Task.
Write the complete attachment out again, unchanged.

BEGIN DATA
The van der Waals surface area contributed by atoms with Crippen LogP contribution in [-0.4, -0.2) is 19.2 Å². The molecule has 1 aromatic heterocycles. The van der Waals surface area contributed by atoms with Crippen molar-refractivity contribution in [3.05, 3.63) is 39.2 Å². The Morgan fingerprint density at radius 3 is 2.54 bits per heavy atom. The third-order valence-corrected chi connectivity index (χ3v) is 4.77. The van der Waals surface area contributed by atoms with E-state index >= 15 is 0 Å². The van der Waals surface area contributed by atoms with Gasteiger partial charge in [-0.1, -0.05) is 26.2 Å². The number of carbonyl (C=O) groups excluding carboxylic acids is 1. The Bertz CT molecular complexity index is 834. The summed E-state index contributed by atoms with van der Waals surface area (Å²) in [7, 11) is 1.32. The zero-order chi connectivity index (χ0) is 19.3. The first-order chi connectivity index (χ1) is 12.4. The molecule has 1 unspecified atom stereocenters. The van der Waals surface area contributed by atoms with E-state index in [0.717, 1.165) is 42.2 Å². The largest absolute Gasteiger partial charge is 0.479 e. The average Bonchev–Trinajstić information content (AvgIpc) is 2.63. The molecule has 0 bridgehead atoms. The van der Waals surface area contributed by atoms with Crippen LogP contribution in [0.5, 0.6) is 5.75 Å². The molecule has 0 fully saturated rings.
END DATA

The van der Waals surface area contributed by atoms with Crippen LogP contribution in [-0.4, -0.2) is 19.2 Å². The molecule has 1 aromatic heterocycles. The van der Waals surface area contributed by atoms with Crippen molar-refractivity contribution in [3.05, 3.63) is 39.2 Å². The Morgan fingerprint density at radius 3 is 2.54 bits per heavy atom. The third-order valence-corrected chi connectivity index (χ3v) is 4.77. The van der Waals surface area contributed by atoms with E-state index >= 15 is 0 Å². The van der Waals surface area contributed by atoms with Gasteiger partial charge in [-0.1, -0.05) is 26.2 Å². The number of carbonyl (C=O) groups excluding carboxylic acids is 1. The Bertz CT molecular complexity index is 834. The summed E-state index contributed by atoms with van der Waals surface area (Å²) in [7, 11) is 1.32. The zero-order chi connectivity index (χ0) is 19.3. The first-order chi connectivity index (χ1) is 12.4. The molecule has 1 unspecified atom stereocenters. The van der Waals surface area contributed by atoms with E-state index in [0.717, 1.165) is 42.2 Å². The largest absolute Gasteiger partial charge is 0.479 e. The average Bonchev–Trinajstić information content (AvgIpc) is 2.63. The molecule has 0 bridgehead atoms. The van der Waals surface area contributed by atoms with Crippen LogP contribution in [0.5, 0.6) is 5.75 Å². The molecule has 0 fully saturated rings.